Saturday, July 7, 2012

The Doorman's Diary 7.6.12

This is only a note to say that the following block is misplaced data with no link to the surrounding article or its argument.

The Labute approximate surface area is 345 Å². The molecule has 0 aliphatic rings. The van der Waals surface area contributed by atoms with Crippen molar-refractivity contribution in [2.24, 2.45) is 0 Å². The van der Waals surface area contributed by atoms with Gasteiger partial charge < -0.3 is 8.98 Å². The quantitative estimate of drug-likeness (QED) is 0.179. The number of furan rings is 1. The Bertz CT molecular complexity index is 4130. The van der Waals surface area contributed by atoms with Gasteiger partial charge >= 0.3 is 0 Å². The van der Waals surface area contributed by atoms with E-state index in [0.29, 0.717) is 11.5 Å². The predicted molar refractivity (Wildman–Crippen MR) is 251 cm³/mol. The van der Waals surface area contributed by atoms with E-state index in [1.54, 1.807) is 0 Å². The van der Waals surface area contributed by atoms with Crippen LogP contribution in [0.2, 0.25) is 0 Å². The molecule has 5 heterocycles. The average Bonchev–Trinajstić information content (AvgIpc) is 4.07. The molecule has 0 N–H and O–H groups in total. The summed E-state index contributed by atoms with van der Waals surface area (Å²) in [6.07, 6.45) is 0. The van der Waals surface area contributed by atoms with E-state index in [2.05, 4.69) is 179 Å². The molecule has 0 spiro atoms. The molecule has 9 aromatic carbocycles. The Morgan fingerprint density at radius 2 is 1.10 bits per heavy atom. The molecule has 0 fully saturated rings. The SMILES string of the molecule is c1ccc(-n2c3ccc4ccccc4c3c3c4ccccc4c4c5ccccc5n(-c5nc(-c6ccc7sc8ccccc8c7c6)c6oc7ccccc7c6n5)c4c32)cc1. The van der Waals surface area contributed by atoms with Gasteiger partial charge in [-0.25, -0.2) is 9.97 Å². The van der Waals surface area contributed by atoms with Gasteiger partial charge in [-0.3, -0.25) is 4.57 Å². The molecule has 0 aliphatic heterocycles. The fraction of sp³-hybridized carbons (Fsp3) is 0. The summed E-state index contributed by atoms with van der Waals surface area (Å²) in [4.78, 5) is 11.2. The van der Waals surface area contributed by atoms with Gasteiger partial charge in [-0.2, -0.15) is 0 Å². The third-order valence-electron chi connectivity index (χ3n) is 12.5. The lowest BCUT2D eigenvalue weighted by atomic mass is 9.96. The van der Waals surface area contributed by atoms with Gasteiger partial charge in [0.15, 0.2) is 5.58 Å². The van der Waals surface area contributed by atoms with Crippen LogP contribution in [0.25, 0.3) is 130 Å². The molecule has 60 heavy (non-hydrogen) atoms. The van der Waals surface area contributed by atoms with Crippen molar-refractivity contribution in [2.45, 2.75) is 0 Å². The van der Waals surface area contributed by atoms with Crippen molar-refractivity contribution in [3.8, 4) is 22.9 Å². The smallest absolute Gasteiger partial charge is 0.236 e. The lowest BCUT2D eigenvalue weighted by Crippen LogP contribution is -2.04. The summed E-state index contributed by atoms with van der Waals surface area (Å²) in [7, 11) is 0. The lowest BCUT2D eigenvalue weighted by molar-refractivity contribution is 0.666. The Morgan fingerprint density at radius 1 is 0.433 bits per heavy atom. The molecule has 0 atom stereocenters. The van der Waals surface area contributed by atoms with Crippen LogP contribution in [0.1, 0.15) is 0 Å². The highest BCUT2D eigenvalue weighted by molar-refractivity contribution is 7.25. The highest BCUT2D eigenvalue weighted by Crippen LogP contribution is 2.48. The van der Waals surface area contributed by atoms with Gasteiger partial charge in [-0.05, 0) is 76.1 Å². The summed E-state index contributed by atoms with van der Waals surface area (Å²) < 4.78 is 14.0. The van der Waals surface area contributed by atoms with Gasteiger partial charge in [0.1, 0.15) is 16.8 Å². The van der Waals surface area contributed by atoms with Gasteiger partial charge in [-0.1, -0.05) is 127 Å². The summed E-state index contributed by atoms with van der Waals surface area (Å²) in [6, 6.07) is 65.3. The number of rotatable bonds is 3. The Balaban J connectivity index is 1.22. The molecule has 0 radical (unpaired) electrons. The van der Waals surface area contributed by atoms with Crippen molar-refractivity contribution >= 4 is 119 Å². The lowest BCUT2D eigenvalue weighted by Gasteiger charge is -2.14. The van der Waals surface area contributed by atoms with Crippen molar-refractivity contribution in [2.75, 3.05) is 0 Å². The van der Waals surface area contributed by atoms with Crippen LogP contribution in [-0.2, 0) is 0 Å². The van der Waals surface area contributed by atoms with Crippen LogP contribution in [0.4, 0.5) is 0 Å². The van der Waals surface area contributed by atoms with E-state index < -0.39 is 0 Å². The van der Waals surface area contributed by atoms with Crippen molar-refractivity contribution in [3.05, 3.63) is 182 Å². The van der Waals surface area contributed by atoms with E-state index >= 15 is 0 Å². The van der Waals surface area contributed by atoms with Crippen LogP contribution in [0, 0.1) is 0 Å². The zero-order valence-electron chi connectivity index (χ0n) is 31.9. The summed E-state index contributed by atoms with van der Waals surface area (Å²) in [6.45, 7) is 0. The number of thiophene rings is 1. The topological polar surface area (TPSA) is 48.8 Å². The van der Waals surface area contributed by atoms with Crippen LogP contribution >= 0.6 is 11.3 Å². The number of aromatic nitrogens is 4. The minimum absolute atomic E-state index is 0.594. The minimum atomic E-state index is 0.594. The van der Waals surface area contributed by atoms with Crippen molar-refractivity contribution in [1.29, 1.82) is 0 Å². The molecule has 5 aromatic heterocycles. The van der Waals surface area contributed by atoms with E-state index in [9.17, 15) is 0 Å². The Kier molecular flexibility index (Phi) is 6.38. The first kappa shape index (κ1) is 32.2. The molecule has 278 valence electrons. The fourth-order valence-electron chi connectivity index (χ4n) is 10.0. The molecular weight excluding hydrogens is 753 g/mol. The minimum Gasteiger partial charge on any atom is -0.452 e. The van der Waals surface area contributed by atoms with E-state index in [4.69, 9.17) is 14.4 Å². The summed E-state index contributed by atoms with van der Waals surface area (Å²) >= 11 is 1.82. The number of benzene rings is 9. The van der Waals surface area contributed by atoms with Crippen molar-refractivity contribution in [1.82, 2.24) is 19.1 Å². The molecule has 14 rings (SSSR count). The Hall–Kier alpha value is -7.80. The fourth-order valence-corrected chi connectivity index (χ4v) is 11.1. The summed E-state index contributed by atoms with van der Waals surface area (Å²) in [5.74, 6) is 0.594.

Tonight is a live-recording night. The jazz group whose album will come from this had done this a year ago -- it was a disaster. At that session, the band leader was striving for the impossible: A perfect, error-free performance. If someone missed a note (including himself), he'd yell "STOP!!  Do it over!" Everyone was wound so tight. The music sounded stiff and two-dimensional. The recording engineer supposedly "did a crappy job." I think the recording guy ended up getting stiffed--at least on the editing and mixing end. With that swirl of a cluster in the past, I'm nervous. They play a couple of warm-up songs and were sounding O.K. -- except the trumpet player was sounding like a teenage-boy in puberty; he'd hold a note and then it would break. "Crap," I thought, "not the time for amateur-hour." The recording engineer says, "O.K., with the next song, we're recording." From that point on, the trumpet guy was on fire -- clear, forceful playing, with little twists to add sparkle when it was needed. He was sounding better than ever. The recording session seemed to go well. Our crowd appears to be new folks with a few familiar faces. An old guy who hobbled in with his distinguished-looking cane was singled out as a tenor who had tooted on the first of the 10 albums the group has recorded. With a club that has a dozen years of history and band members who've been in the scene for 30-plus years, I'm the wide-eyed dimple-cheek chump to many who enter this hallowed space.

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